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causes earthquakes; in the clouds, when they are in a process of

change and contract and condense into water, it is ejected and

causes thunder and lightning and the other phenomena of the same


So much for thunder and lightning.

Book III


LET us explain the remaining operations of this secretion in the

same way as we have treated the rest. When this exhalation is secreted

in small and scattered quantities and frequently, and is transitory,

and its constitution rare, it gives rise to thunder and lightning. But

if it is secreted in a body and is denser, that is, less rare, we

get a hurricane. The fact that it issues in body explains its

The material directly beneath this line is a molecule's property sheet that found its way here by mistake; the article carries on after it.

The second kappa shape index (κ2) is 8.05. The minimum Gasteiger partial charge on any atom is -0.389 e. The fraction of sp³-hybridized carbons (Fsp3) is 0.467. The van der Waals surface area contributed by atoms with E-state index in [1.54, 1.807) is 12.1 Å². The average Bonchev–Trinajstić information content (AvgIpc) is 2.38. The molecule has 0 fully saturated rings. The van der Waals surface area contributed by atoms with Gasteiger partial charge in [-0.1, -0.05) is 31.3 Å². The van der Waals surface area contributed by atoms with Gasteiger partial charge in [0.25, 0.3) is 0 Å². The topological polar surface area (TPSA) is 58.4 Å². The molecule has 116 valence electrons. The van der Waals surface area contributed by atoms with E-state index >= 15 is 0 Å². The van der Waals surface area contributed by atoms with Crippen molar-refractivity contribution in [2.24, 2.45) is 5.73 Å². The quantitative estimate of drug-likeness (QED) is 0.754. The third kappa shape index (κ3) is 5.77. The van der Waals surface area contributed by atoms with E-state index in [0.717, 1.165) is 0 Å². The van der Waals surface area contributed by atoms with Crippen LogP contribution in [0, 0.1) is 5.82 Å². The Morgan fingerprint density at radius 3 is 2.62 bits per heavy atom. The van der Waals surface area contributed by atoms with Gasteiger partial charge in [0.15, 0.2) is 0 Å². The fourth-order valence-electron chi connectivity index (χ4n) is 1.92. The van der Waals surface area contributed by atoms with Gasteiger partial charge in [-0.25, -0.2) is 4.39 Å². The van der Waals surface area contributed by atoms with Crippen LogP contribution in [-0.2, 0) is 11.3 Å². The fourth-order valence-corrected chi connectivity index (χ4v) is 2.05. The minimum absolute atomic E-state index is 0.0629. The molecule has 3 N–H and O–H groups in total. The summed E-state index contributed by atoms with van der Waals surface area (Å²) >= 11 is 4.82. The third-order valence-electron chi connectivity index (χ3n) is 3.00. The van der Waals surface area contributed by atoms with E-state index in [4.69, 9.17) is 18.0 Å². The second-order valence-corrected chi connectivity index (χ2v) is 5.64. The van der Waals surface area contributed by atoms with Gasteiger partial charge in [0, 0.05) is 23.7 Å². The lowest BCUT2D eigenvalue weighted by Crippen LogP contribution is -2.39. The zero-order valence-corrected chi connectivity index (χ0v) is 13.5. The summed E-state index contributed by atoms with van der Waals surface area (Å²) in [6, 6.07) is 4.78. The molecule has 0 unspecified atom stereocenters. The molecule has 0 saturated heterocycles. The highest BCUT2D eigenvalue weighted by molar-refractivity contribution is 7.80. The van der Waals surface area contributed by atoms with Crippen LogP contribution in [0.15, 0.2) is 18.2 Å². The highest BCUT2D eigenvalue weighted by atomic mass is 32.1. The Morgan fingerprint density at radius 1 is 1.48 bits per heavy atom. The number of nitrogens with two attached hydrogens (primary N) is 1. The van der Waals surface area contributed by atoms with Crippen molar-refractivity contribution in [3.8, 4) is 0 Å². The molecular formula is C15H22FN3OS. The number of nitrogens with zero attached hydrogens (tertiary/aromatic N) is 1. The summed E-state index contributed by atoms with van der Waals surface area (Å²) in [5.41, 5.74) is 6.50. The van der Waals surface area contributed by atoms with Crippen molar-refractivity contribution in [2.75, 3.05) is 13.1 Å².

violence: it is due to the rapidity of the secretion. Now when this

secretion issues in a great and continuous current the result

corresponds to what we get when the opposite development takes place

and rain and a quantity of water are produced. As far as the matter

from which they are developed goes both sets of phenomena are the

same. As soon as a stimulus to the development of either

potentiality appears, that of which there is the greater quantity

present in the cloud is at once secreted from it, and there results

either rain, or, if the other exhalation prevails, a hurricane.

Sometimes the exhalation in the cloud, when it is being secreted,

collides with another under circumstances like those found when a wind

is forced from an open into a narrow space in a gateway or a road.

It often happens in such cases that the first part of the moving

body is deflected because of the resistance due either to the

narrowness or to a contrary current, and so the wind forms a circle

and eddy. It is prevented from advancing in a straight line: at the

same time it is pushed on from behind; so it is compelled to move

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